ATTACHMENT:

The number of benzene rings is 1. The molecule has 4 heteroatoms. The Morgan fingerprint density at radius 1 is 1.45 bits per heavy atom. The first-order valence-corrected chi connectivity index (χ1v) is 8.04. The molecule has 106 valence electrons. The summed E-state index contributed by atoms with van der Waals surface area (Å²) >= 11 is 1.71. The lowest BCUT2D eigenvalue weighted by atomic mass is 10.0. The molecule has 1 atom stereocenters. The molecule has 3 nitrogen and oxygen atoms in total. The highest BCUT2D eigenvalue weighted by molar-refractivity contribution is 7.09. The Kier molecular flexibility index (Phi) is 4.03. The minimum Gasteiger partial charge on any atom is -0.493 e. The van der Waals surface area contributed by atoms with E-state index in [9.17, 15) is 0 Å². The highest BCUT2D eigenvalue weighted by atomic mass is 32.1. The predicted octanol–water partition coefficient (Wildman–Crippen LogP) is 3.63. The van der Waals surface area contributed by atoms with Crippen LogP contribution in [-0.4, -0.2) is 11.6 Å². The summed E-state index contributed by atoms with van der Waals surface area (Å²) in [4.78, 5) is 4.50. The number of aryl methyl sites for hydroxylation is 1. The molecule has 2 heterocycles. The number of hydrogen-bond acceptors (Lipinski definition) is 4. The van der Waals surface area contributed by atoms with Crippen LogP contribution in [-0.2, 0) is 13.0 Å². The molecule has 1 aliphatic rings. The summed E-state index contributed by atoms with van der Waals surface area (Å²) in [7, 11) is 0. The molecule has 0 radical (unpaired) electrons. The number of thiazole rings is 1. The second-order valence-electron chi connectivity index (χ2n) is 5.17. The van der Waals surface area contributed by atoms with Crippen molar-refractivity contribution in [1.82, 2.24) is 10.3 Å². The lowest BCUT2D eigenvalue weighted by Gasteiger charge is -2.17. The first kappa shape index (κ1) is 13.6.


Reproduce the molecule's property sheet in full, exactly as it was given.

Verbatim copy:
The number of benzene rings is 1. The molecule has 4 heteroatoms. The Morgan fingerprint density at radius 1 is 1.45 bits per heavy atom. The first-order valence-corrected chi connectivity index (χ1v) is 8.04. The molecule has 106 valence electrons. The summed E-state index contributed by atoms with van der Waals surface area (Å²) >= 11 is 1.71. The lowest BCUT2D eigenvalue weighted by atomic mass is 10.0. The molecule has 1 atom stereocenters. The molecule has 3 nitrogen and oxygen atoms in total. The highest BCUT2D eigenvalue weighted by molar-refractivity contribution is 7.09. The Kier molecular flexibility index (Phi) is 4.03. The minimum Gasteiger partial charge on any atom is -0.493 e. The van der Waals surface area contributed by atoms with E-state index in [9.17, 15) is 0 Å². The highest BCUT2D eigenvalue weighted by atomic mass is 32.1. The predicted octanol–water partition coefficient (Wildman–Crippen LogP) is 3.63. The van der Waals surface area contributed by atoms with Crippen LogP contribution in [-0.4, -0.2) is 11.6 Å². The summed E-state index contributed by atoms with van der Waals surface area (Å²) in [4.78, 5) is 4.50. The number of aryl methyl sites for hydroxylation is 1. The molecule has 2 heterocycles. The number of hydrogen-bond acceptors (Lipinski definition) is 4. The van der Waals surface area contributed by atoms with Crippen LogP contribution in [-0.2, 0) is 13.0 Å². The molecule has 1 aliphatic rings. The summed E-state index contributed by atoms with van der Waals surface area (Å²) in [7, 11) is 0. The molecule has 0 radical (unpaired) electrons. The number of thiazole rings is 1. The second-order valence-electron chi connectivity index (χ2n) is 5.17. The van der Waals surface area contributed by atoms with Crippen molar-refractivity contribution in [1.82, 2.24) is 10.3 Å². The lowest BCUT2D eigenvalue weighted by Gasteiger charge is -2.17. The first kappa shape index (κ1) is 13.6.